The growth-promoting effects as mentioned above were considered to be mostly due to the improvement of nutritional value of the fermented feed. For instance, the microbial fermentation process can produce many beneficial substances such as small-size peptides, vitamins, organic acids, etc. [19]. Fermentation could improve the CP content as well as in vitro digestibility [12]. Another factor that cannot be ignored is the metabolic activity of microorganisms in the fermentation process which produces a number of enzymes namely, protease, amylase, lipase and phytase [20], which can be beneficial to the digestion of feed. As it is evident that a balanced microbial population would support a healthy intestinal tract functions [21]. Furthermore, FCSM could improve the intestinal digestive enzyme activity, intestinal morphology and bacterial ecology in broiler chickens [22], which may contribute to performance promotion. Additionally, due to the increased in the cost of FCSM, the cost of diets increased and the cost of diet per kg of broiler meat produced.

Carcass traits

The supplement of FCSM in feed for broiler chickens has been reported before [1,3,4,7]. However, little research has been conducted to evaluate the effects of FCSM on slaughter performance of broiler chickens at different growth periods except for 21 and 42 days. The results of the current study showed that the percentage of carcass were higher than other treatments on day 14 and 42, when the broiler chickens fed 6FCSM diet. Interestingly, in the current research, the percentage of semi-eviscerate was improved by adding 3FCSM in the 21, 28 and 35 d growth trials and breast muscle was increased significantly on the day of 42. Improved carcass traits may be related with an increased performance in the growth of broiler chickens after adding FCSM. Jazi et al [23] showed that even up to 20%, FCSM could increase the carcass traits of broiler chickens. Notably, the increased percentage of breast muscle occurred when the broiler chickens were fed with 3FCSM diet. This might indicate the alter of anabolism of intramuscular protein.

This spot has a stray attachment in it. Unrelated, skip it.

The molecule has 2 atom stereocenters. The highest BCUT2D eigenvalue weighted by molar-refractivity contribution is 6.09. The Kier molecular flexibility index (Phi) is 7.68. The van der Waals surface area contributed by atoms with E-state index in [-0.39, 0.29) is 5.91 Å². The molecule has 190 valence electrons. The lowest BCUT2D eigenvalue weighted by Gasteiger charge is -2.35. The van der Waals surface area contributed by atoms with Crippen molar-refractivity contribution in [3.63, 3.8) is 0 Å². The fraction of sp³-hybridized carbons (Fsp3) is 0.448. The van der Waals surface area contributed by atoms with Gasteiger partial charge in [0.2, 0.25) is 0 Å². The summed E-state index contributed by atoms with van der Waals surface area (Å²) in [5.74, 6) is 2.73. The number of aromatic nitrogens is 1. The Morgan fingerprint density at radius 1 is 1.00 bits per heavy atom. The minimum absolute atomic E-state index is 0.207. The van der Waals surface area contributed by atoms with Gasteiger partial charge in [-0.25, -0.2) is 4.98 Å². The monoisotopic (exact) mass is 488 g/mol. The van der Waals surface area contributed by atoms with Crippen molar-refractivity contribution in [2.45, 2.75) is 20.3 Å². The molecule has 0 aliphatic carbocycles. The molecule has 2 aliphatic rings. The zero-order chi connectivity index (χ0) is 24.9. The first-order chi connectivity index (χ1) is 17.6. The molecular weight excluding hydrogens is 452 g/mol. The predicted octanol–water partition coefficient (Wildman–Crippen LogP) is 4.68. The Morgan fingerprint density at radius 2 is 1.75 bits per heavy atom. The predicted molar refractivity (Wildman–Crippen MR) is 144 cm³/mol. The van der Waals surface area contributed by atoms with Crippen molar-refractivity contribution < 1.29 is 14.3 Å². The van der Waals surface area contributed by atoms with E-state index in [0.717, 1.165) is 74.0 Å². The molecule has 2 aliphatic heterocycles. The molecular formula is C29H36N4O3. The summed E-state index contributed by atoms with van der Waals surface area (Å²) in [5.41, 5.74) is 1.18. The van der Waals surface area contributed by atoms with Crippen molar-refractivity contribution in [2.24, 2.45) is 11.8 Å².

Fat deposition

With the increasing FCSM levels, abdominal fat and subcutaneous fat thickness linearly decreased on d 21. The results of fat deposition in the current study is consistent with the previous results from the same laboratory [4]. Studies showed that fermented feed produces reduced fat content. More specifically, Cha et al [10] showed that fermented soybean-based red pepper paste decreases visceral fat and improves blood lipid profiles in overweight adults. The results of Park et al [11] showed that kimchi fermented with the starter Weissella koreensis OK1-6 has anti-obesity effects in high-fat diet-induced obese mice. Furthermore, it has been seen that yeast probiotic-containing diets decrease the fat deposition of broiler chickens [24]. Therefore, the probiotics of FCSM may influence lipid metabolism [7]. Moreover, in our previous study, we found that the fermentation process produces varieties of metabolites included in the fermented substrate, such as L-carnitine, small peptide, nicotinic acid, phosphorylcholine, amino acid, and organic acid. According to literature, L-carnitine has strong effect of hypolipidemic and ameliorates dyslipidemic [25]. On the other hand, small peptides block fat absorption and promote lipid metabolism. It is, therefore, suggested that the effects of FCSM on the abdominal fat and subcutaneous fat thickness are also related with the metabolites during the fermentation process. In addition, birds fed the FCSM-contaminated diet had smaller adipocyte surface of abdominal fat in this study. It appears, hence, that FCSM prevented adipocyte hypertrophy, thereby reducing fat accumulation. In the present study, birds that received the 6FCSM diet on 21 d had lower glucose and triglyceride concentration. Glucose is one of the metabolites indicative of animal energy status. Triglyceride exists in lipid droplets, which is the main component of serum lipid. Therefore, it is suggested that FCSM might alleviate fat accumulation by affecting energy metabolism and triglyceride concentration of chickens.